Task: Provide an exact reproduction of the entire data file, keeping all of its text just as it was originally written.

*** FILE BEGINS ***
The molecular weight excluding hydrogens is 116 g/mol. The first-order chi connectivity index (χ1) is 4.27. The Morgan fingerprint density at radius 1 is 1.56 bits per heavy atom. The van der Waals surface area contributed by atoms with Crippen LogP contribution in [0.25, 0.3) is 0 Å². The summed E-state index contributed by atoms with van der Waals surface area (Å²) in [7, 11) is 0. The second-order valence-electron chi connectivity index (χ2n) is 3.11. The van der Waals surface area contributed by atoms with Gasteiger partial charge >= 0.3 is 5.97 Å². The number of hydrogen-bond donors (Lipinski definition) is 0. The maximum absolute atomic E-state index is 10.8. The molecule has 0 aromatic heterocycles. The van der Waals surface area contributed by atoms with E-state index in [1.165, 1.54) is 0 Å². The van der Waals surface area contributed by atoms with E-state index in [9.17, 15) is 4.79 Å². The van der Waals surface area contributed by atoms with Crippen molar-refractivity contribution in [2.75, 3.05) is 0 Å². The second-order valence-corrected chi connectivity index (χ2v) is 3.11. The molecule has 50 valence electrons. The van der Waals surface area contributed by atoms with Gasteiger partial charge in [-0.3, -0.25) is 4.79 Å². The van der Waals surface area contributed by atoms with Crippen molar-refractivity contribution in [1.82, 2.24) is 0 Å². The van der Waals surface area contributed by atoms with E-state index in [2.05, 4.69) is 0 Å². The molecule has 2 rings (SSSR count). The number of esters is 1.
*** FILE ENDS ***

The molecular weight excluding hydrogens is 116 g/mol. The first-order chi connectivity index (χ1) is 4.27. The Morgan fingerprint density at radius 1 is 1.56 bits per heavy atom. The van der Waals surface area contributed by atoms with Crippen LogP contribution in [0.25, 0.3) is 0 Å². The summed E-state index contributed by atoms with van der Waals surface area (Å²) in [7, 11) is 0. The second-order valence-electron chi connectivity index (χ2n) is 3.11. The van der Waals surface area contributed by atoms with Gasteiger partial charge >= 0.3 is 5.97 Å². The number of hydrogen-bond donors (Lipinski definition) is 0. The maximum absolute atomic E-state index is 10.8. The molecule has 0 aromatic heterocycles. The van der Waals surface area contributed by atoms with E-state index in [1.165, 1.54) is 0 Å². The van der Waals surface area contributed by atoms with E-state index in [9.17, 15) is 4.79 Å². The van der Waals surface area contributed by atoms with Crippen molar-refractivity contribution in [2.75, 3.05) is 0 Å². The second-order valence-corrected chi connectivity index (χ2v) is 3.11. The molecule has 50 valence electrons. The van der Waals surface area contributed by atoms with Gasteiger partial charge in [-0.3, -0.25) is 4.79 Å². The van der Waals surface area contributed by atoms with Crippen molar-refractivity contribution in [1.82, 2.24) is 0 Å². The van der Waals surface area contributed by atoms with E-state index in [2.05, 4.69) is 0 Å². The molecule has 2 rings (SSSR count). The number of esters is 1.